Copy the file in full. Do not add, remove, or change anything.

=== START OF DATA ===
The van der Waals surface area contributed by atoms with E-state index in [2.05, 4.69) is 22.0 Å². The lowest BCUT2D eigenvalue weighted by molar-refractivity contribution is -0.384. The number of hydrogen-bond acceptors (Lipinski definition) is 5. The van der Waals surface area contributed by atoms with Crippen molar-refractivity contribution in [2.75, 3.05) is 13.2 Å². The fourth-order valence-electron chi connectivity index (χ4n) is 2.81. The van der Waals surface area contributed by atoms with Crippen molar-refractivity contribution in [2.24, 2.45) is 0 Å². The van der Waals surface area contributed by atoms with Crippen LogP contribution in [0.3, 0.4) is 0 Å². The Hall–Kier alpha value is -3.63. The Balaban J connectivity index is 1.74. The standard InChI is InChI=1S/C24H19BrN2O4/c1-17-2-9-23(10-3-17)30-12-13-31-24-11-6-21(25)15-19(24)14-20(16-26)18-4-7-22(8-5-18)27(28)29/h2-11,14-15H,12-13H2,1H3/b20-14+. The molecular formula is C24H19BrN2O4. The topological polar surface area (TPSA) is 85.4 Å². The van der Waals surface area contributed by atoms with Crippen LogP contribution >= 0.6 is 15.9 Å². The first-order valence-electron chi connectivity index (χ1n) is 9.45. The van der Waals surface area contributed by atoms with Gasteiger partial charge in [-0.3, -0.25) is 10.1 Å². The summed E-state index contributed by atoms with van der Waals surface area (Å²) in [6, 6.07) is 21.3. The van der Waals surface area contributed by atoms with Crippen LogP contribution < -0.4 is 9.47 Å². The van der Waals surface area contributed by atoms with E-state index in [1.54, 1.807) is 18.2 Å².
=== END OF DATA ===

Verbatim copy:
The van der Waals surface area contributed by atoms with E-state index in [2.05, 4.69) is 22.0 Å². The lowest BCUT2D eigenvalue weighted by molar-refractivity contribution is -0.384. The number of hydrogen-bond acceptors (Lipinski definition) is 5. The van der Waals surface area contributed by atoms with Crippen molar-refractivity contribution in [2.75, 3.05) is 13.2 Å². The fourth-order valence-electron chi connectivity index (χ4n) is 2.81. The van der Waals surface area contributed by atoms with Crippen molar-refractivity contribution in [2.24, 2.45) is 0 Å². The van der Waals surface area contributed by atoms with Crippen LogP contribution in [0.3, 0.4) is 0 Å². The Hall–Kier alpha value is -3.63. The Balaban J connectivity index is 1.74. The standard InChI is InChI=1S/C24H19BrN2O4/c1-17-2-9-23(10-3-17)30-12-13-31-24-11-6-21(25)15-19(24)14-20(16-26)18-4-7-22(8-5-18)27(28)29/h2-11,14-15H,12-13H2,1H3/b20-14+. The molecular formula is C24H19BrN2O4. The topological polar surface area (TPSA) is 85.4 Å². The van der Waals surface area contributed by atoms with Crippen LogP contribution >= 0.6 is 15.9 Å². The first-order valence-electron chi connectivity index (χ1n) is 9.45. The van der Waals surface area contributed by atoms with Gasteiger partial charge in [-0.3, -0.25) is 10.1 Å². The summed E-state index contributed by atoms with van der Waals surface area (Å²) in [6, 6.07) is 21.3. The van der Waals surface area contributed by atoms with Crippen LogP contribution < -0.4 is 9.47 Å². The van der Waals surface area contributed by atoms with E-state index in [1.54, 1.807) is 18.2 Å².